FPK–The Rest of the Story

Frances Parkinson Keyes’ 655 page memoir began on the day of her marriage—near the turn of the century. As she described her life on a New England farm, I knew I’d hit a gold mine. What insight into real, everyday life nearly 100 years ago! Add to that the fact that her husband was elected governor of New Hampshire, then served as U.S. Senator from that state for many years and the record of her life read like a Who’s Who in my American History books! The historian in me loved her remembrances of famous people from her interaction with them.

From a writing standpoint, I discovered she started small, and out of financial necessity. Her articles ended up in Good Housekeeping, Delineator, and other magazines for years, writing about Washington life and politics, both national and international. She traveled around the world in a time when international travel was much more difficult. She wrote amidst problems with her health, raising three boys, traveling, and maintaining a grueling Washington social life. And like a gold thread glinting in the sunlight, her faith weaves through the pages of her life.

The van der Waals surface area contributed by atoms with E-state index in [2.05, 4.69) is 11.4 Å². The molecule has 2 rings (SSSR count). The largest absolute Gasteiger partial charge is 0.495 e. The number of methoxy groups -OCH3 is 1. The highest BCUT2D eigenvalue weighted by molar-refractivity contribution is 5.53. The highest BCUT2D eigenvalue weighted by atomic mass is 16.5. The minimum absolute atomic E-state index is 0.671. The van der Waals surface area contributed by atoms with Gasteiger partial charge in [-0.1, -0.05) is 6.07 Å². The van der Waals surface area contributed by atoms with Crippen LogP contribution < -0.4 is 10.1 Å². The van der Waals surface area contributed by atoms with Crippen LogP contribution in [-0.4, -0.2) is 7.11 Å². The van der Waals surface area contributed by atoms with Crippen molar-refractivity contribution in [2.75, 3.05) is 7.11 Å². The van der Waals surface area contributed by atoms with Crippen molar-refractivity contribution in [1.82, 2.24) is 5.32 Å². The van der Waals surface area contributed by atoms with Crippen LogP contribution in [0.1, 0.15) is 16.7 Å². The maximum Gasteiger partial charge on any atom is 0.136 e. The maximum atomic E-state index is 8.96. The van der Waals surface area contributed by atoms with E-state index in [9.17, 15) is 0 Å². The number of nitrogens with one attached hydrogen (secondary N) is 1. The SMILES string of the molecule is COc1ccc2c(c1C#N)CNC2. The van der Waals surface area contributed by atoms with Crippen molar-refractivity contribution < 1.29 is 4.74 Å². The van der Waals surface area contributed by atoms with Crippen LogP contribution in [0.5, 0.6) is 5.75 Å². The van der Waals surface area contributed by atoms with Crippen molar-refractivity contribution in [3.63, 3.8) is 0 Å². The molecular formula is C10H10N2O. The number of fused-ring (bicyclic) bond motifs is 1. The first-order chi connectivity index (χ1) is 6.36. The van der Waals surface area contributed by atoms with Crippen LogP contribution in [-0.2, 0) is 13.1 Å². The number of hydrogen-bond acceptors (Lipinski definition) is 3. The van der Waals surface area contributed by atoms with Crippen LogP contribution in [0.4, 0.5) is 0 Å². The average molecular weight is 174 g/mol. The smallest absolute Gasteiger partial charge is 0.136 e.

Frances died in 1970, before the pages recalling her life ended. She only managed to record her history through the early 1930s—just as her fiction began to be published and enjoyed.

Her son summed up the last 40 years of her life in three pages. I would have loved to read Frances’ own description of those years, but that would have made a hefty volume indeed!

I loved the insight into life in other eras. I loved the brushing up against historical figures and events. I loved the picture of her as a wife and mother as well as a writer. I loved the fact that she lived before she wrote those amazing novels, created those real characters. That is the key, I think. Characters should be crafted from real life—from what people really say and do, how they act and re-act. Then they ring true. Then they become our friends.

Frances Parkinson Keyes does that in her novels. But I’m so glad she put pen to paper late in her life to let us get to know her, as well.